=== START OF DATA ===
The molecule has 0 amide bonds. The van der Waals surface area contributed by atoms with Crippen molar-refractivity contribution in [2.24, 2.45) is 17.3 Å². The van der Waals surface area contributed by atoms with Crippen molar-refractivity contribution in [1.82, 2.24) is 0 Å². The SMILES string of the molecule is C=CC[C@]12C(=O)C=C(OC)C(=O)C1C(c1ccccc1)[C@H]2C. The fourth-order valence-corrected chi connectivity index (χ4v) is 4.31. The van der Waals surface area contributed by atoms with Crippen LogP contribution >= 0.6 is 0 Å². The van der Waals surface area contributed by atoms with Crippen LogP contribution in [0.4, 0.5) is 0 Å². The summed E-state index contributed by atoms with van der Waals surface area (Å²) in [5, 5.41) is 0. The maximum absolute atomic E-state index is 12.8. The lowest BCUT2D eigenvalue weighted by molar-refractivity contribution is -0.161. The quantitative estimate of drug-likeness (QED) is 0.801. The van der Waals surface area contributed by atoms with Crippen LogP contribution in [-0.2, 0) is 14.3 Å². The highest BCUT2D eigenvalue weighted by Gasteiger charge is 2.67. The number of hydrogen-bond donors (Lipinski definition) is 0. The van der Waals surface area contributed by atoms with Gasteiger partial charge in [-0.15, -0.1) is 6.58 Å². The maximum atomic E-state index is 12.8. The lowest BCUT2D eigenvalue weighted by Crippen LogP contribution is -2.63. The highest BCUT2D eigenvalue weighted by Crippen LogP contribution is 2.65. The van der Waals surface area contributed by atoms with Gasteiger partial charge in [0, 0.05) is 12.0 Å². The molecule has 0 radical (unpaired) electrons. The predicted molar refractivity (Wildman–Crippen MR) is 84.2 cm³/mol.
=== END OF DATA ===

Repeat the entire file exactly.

The molecule has 0 amide bonds. The van der Waals surface area contributed by atoms with Crippen molar-refractivity contribution in [2.24, 2.45) is 17.3 Å². The van der Waals surface area contributed by atoms with Crippen molar-refractivity contribution in [1.82, 2.24) is 0 Å². The SMILES string of the molecule is C=CC[C@]12C(=O)C=C(OC)C(=O)C1C(c1ccccc1)[C@H]2C. The fourth-order valence-corrected chi connectivity index (χ4v) is 4.31. The van der Waals surface area contributed by atoms with Crippen LogP contribution >= 0.6 is 0 Å². The van der Waals surface area contributed by atoms with Crippen LogP contribution in [0.4, 0.5) is 0 Å². The summed E-state index contributed by atoms with van der Waals surface area (Å²) in [5, 5.41) is 0. The maximum absolute atomic E-state index is 12.8. The lowest BCUT2D eigenvalue weighted by molar-refractivity contribution is -0.161. The quantitative estimate of drug-likeness (QED) is 0.801. The van der Waals surface area contributed by atoms with Crippen LogP contribution in [-0.2, 0) is 14.3 Å². The highest BCUT2D eigenvalue weighted by Gasteiger charge is 2.67. The number of hydrogen-bond donors (Lipinski definition) is 0. The van der Waals surface area contributed by atoms with Gasteiger partial charge in [-0.15, -0.1) is 6.58 Å². The maximum atomic E-state index is 12.8. The lowest BCUT2D eigenvalue weighted by Crippen LogP contribution is -2.63. The highest BCUT2D eigenvalue weighted by Crippen LogP contribution is 2.65. The van der Waals surface area contributed by atoms with Gasteiger partial charge in [0, 0.05) is 12.0 Å². The molecule has 0 radical (unpaired) electrons. The predicted molar refractivity (Wildman–Crippen MR) is 84.2 cm³/mol.